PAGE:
4. Evaluate the Need for Excess Flood Insurance – Experiencing a flood can be overwhelming for condo associations because they must deal with a wide range of damage—from property to common area to individual units—and multiple owners. All residents that live in special flood hazard areas are typically required to purchase flood insurance as a stipulation of their mortgage. However, sometimes this coverage is not enough. If it would cost more to rebuild or replace the property than the National Flood Insurance Program (NFIP) provides, an excess flood policy is encouraged. As hurricanes have shown, storm surge can completely level and destroy homes. So, what can you do to get excess flood coverage?

5. Evaluate Need to Levy Special Assessment  –  When Hurricane Irma hit our area, there was some very heavy cleanup and repair costs for many condominiums and neighborhoods. Of course, none of those unexpected costs were in the association’s budget for the year. So, how do associations pay for this type of damage and the associated repair bills? There are basically three ways to pay these bills: Borrow from the bank, raise the regular assessments in the following year’s budget, or levy special assessments. As most associations don’t want to pay bank interest unless necessary and they also don’t want to raise regular assessments that much year to year, the most chosen method is levying special assessments.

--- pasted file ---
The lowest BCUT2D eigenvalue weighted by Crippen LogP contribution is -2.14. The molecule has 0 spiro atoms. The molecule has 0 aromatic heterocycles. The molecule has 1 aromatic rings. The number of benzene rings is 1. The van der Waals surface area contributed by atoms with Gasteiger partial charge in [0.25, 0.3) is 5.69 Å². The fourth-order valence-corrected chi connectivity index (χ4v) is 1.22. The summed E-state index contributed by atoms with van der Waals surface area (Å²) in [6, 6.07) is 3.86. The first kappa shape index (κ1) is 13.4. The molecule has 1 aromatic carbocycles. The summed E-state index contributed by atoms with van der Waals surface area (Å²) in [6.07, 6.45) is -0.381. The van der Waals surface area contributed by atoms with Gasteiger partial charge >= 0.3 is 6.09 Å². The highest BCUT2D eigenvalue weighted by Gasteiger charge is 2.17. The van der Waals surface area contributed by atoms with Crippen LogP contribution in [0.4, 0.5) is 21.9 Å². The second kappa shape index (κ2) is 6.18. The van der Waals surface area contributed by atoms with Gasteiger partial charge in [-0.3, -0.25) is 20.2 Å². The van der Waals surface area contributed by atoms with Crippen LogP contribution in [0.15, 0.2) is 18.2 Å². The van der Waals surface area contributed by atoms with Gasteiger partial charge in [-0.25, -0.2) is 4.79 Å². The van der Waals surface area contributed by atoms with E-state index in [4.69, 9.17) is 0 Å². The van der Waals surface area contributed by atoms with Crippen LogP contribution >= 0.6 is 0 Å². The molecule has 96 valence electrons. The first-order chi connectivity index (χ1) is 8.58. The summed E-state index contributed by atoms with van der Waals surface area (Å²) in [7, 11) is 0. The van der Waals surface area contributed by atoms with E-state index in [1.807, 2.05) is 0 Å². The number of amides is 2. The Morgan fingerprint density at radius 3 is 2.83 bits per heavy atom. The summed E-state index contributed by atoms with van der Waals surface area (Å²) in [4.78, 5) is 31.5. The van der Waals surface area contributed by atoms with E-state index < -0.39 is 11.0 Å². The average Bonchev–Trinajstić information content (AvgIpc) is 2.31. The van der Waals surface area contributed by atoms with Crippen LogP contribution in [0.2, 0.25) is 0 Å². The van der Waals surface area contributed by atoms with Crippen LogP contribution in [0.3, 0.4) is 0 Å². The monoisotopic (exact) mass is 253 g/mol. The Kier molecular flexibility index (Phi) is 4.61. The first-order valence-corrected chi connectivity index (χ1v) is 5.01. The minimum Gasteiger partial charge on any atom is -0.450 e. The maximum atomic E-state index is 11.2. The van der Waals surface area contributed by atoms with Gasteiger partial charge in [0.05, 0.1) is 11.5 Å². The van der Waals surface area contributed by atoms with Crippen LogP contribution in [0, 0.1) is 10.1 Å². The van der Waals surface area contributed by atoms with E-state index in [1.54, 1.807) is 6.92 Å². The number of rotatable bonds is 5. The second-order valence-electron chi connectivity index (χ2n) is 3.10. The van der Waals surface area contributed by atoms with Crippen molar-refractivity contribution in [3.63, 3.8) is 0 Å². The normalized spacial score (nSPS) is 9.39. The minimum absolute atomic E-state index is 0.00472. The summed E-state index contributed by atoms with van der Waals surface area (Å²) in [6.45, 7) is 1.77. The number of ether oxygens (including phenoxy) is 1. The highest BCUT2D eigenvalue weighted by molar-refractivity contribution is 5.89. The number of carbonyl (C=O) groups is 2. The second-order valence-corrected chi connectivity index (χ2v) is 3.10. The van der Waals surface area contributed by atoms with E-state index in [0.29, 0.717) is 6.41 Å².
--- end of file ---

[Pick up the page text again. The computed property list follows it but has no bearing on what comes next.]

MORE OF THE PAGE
6. Consider a Line of Credit – We have seen several communities take out a line of credit with a lending institution to obtain the funds necessary to make any repairs suffered from Hurricane damage. The association has the right and duty to manage, maintain, and operate the common areas, and a loan is a proper way to meet this obligation under Florida law. Many banks will consider making a loan or extending a line of credit to your association as it is primarily secured and collateralized by the assessments paid by the unit owners, and thus it is a relatively safe loan for the lender.